Setting a Cap on the Maximum Average Number of Drinks Per Day in Australian Survey Research

Sarah Callinan

Abstract


Aims: The aim of this study is to assess the impact of the cap level on total consumption and a range of variables including negative consequences.
Design, Setting, and Participants: Cross sectional survey in Australia with 2,020 Australians aged 16 and over.
Measures: Participants completed a detailed survey on their alcohol consumption with no methodological limit on consumption.
Findings: Setting a cap on high levels of consumption can significantly decrease the mean level of consumption. While the relationship between consumption and related variables do not change significantly, the relationship with negative consequences strengthens as the cap lowers, and the relationship with purchases decreases for uncapped data and data with low caps, providing some guidance on where a cap would be best placed.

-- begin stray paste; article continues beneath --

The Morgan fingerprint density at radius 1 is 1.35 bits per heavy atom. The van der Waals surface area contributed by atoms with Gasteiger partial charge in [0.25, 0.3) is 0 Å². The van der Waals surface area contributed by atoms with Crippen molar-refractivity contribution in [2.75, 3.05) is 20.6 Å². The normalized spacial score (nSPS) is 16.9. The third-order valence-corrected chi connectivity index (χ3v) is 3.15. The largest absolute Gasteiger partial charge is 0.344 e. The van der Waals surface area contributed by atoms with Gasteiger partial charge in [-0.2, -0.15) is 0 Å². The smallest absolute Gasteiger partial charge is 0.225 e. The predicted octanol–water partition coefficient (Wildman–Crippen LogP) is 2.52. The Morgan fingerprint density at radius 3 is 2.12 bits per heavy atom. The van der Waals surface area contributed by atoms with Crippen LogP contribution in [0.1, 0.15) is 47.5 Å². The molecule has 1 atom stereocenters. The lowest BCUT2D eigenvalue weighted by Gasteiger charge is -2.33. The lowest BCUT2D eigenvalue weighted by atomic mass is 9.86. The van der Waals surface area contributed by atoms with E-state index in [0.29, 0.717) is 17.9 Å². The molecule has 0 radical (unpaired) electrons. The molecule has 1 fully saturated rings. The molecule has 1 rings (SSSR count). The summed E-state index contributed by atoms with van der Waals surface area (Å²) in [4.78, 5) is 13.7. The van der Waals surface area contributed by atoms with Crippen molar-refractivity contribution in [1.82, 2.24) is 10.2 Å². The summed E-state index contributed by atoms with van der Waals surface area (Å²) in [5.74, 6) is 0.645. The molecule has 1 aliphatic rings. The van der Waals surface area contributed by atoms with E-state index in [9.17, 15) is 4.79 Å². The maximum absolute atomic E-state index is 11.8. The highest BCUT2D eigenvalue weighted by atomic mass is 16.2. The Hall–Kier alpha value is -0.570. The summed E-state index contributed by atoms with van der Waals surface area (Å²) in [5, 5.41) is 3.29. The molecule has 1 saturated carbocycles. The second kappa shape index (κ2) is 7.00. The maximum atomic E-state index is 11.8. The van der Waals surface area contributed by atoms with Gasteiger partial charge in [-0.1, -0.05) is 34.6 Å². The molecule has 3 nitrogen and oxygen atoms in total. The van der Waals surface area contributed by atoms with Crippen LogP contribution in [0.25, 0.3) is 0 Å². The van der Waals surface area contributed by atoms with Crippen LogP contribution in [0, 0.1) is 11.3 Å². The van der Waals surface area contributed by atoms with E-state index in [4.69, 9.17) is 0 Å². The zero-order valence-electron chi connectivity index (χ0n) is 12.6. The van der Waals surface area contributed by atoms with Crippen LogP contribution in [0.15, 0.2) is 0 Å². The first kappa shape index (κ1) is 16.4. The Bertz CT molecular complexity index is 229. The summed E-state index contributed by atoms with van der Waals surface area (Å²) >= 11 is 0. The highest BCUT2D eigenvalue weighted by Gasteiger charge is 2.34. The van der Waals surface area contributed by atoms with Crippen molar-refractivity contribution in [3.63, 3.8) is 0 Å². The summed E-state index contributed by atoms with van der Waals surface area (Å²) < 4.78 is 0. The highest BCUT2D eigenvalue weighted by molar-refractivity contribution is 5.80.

Conclusions: Consideration of where to set a maximum daily consumption level in survey research should be not only based on what could be feasibly consumed, but also on the point at which a very high reported consumption level is more likely to have been reported in error than as a reflection of reality. Checking the relationship between consumption and related variables, with different caps applied before selecting a capping level, is recommended.

Keywords


alcohol; survey methodology

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DOI: http://dx.doi.org/10.7895/ijadr.257

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